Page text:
We recently wrote that we live in an age of central bank heroics. But so far it’s all talk from the ECB. As we can see from the table below whereas continued asset purchases from the Federal Reserve and those announced by the Bank of Japan have significantly increased the size of central bank balance sheets in the US and Japan since the start of the year, the balance sheet of the ECB has actually shrunk to 27% of Eurozone GDP from 32%, largely as a result of €276bn of LTRO liquidity being repaid1. Given on-going anaemic growth in the Eurozone and outright recession in southern Europe, ECB inaction to date compared with their peers is somewhat baffling.
*N.B UK and Japan based on announced purchases which may not yet be enacted
Source: Argonaut/Bloomberg, April 2013
Last Thursday, ECB cut its lending rate from 75bps to 50bps. We do not expect this action to have any significant effect on Euro money markets or the Eurozone economy as EONIA, (the main reference rate for commercial lending) is currently just 8bps1. In fact the only discernible effect of the rate cut is that banks borrowing from the ECB through the LTRO or ELA (mostly French and Southern European names) will be able to do so 25bps cheaper. Given that these banks are in general shrinking their customer loan books but not their assets, we can speculate that the “carry trade” by which Eurozone banks borrow money from the ECB to invest in their sovereign bonds just got 25bps more profitable. Windfall profits from this trade are however masking eroding net interest income (from declining volumes and shrinking margins) in their core retail banking franchises.
In his press conference Draghi commented that the ECB was considering a negative deposit rate. This would mean that commercial banks would pay to leave money on deposit at the ECB. There is currently €628bn on the ECB balance sheet of commercial bank liquidity2 for which this charge would be applicable (down from a peak of €1,148bn in March 2012)1. As such commercial banks with deposits at the ECB would be incentivised by a negative interest rate to put this liquidity to work or else suffer a hit to earnings. Although there is currently significant uncertainty as to the effect of a negative deposit rate, the ECB’s intention in introducing a negative interest rate is surely for deposit rich “core” commercial banks to directly lend their excess liquidity to deposit poor “peripheral” banks (rather than through the ECB as an intermediary at a penal rate). If the policy worked it would have a number of desirable outcomes from the ECB’s perspective: reverse the “balkanisation” of the Eurozone banking industry, decrease the ECB balance sheet size and risk, and establishing cheap market funding for peripheral banks (which could then be lent into the real economy of the peripheral economies stuck in recession).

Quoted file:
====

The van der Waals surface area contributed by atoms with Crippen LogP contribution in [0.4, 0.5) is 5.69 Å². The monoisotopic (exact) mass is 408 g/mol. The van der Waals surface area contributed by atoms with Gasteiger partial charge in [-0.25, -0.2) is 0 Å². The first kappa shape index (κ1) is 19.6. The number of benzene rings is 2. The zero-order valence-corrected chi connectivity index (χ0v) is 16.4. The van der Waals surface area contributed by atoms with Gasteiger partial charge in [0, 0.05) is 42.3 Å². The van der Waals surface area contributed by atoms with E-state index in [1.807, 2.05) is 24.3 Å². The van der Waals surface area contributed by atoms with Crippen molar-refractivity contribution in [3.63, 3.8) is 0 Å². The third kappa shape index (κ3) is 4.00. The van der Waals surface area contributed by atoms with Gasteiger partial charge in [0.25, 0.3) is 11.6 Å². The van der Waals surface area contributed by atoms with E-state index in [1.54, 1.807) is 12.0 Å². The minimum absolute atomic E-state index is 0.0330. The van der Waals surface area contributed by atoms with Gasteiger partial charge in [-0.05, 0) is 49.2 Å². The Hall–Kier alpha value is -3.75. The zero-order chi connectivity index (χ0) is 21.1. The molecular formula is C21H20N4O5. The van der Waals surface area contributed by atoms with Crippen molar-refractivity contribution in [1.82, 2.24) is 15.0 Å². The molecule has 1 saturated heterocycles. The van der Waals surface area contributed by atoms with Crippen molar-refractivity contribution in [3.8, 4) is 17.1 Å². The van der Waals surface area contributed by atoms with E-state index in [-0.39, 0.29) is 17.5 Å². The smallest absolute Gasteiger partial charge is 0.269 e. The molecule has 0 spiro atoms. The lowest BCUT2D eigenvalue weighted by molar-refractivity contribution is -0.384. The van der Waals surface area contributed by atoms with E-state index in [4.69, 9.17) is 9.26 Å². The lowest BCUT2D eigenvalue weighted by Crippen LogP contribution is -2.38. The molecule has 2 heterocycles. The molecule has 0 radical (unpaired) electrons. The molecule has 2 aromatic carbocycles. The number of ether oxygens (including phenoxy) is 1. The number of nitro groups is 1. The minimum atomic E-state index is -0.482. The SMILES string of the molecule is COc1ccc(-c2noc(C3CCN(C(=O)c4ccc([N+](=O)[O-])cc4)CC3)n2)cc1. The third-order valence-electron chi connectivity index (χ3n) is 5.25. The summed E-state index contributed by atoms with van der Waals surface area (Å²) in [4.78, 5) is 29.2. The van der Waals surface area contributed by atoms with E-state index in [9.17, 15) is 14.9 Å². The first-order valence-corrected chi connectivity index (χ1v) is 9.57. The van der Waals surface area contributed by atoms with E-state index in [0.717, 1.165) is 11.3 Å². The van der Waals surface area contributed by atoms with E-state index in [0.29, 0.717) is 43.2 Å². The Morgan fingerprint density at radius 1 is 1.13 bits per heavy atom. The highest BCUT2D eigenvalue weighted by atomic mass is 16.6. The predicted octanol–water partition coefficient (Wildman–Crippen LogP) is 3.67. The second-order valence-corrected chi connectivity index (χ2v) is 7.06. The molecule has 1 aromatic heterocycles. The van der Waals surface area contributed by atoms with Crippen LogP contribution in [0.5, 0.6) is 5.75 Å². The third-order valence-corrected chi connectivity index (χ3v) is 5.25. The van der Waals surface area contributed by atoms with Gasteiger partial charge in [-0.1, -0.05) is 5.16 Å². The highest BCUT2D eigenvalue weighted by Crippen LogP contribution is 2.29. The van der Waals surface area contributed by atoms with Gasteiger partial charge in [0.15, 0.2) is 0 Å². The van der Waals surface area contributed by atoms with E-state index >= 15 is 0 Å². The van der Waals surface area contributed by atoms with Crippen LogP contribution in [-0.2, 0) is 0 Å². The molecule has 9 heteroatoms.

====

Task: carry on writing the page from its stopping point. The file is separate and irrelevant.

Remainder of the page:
It is however far from clear whether the policy would have this intended effect. It is not obvious that the peripheral banks would find attractive lending opportunities if their economies are fundamentally uncompetitive for reasons other than the absence of cheap funding. Conversely, the deposit rich banks may - instead of lending their excess liquidity to other banks - prefer instead to buy high quality short duration bonds with low but positive yields (government, corporate paper, covered bonds). This would push the hunt for yield further into riskier asset classes (and ultimately European equities).
Mario Draghi may be about to put on his superhero tights, but the consequences may be more positive for equity and bond markets than the real economy.
Founding Partner & Fund Manager
9th May 2013
1 Source: Bloomberg, April 2013
2 Source: ECB Balance Sheet, April 2013
ECB - European Central Bank
GDP - Gross Domestic Product
LTRO - Long Term Refinancing Operation
EONIA - Euro Over Night Index Average
ELA - Emergency Liquidity Assitance